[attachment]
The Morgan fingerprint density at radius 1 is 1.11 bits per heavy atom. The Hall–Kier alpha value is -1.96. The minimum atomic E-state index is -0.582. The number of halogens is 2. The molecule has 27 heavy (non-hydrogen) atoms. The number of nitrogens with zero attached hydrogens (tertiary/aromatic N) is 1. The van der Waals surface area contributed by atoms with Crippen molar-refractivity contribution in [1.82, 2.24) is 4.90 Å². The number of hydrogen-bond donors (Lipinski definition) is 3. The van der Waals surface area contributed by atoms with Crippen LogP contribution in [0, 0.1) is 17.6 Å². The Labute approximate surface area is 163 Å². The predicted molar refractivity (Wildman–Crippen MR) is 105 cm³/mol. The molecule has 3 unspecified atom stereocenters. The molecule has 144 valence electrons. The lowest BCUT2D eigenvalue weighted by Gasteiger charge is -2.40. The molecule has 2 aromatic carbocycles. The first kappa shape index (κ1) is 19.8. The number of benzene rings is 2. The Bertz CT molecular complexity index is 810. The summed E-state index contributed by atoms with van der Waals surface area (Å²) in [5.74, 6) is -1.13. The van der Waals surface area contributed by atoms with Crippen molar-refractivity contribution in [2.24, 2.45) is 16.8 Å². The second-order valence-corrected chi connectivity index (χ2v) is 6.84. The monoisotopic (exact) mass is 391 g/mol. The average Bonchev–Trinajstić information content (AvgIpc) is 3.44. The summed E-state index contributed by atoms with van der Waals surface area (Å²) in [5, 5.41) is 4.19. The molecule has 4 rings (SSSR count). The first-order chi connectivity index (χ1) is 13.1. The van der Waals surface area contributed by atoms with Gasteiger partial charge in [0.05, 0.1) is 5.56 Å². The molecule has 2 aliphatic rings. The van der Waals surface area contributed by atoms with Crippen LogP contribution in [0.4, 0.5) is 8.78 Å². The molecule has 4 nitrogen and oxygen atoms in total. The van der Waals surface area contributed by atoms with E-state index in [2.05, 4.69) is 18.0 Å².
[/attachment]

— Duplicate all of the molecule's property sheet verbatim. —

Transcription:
The Morgan fingerprint density at radius 1 is 1.11 bits per heavy atom. The Hall–Kier alpha value is -1.96. The minimum atomic E-state index is -0.582. The number of halogens is 2. The molecule has 27 heavy (non-hydrogen) atoms. The number of nitrogens with zero attached hydrogens (tertiary/aromatic N) is 1. The van der Waals surface area contributed by atoms with Crippen molar-refractivity contribution in [1.82, 2.24) is 4.90 Å². The number of hydrogen-bond donors (Lipinski definition) is 3. The van der Waals surface area contributed by atoms with Crippen LogP contribution in [0, 0.1) is 17.6 Å². The Labute approximate surface area is 163 Å². The predicted molar refractivity (Wildman–Crippen MR) is 105 cm³/mol. The molecule has 3 unspecified atom stereocenters. The molecule has 144 valence electrons. The lowest BCUT2D eigenvalue weighted by Gasteiger charge is -2.40. The molecule has 2 aromatic carbocycles. The first kappa shape index (κ1) is 19.8. The number of benzene rings is 2. The Bertz CT molecular complexity index is 810. The summed E-state index contributed by atoms with van der Waals surface area (Å²) in [5.74, 6) is -1.13. The van der Waals surface area contributed by atoms with Crippen molar-refractivity contribution in [2.24, 2.45) is 16.8 Å². The second-order valence-corrected chi connectivity index (χ2v) is 6.84. The monoisotopic (exact) mass is 391 g/mol. The average Bonchev–Trinajstić information content (AvgIpc) is 3.44. The summed E-state index contributed by atoms with van der Waals surface area (Å²) in [5, 5.41) is 4.19. The molecule has 4 rings (SSSR count). The first-order chi connectivity index (χ1) is 13.1. The van der Waals surface area contributed by atoms with Gasteiger partial charge in [0.05, 0.1) is 5.56 Å². The molecule has 2 aliphatic rings. The van der Waals surface area contributed by atoms with Crippen LogP contribution in [0.4, 0.5) is 8.78 Å². The molecule has 4 nitrogen and oxygen atoms in total. The van der Waals surface area contributed by atoms with E-state index in [2.05, 4.69) is 18.0 Å².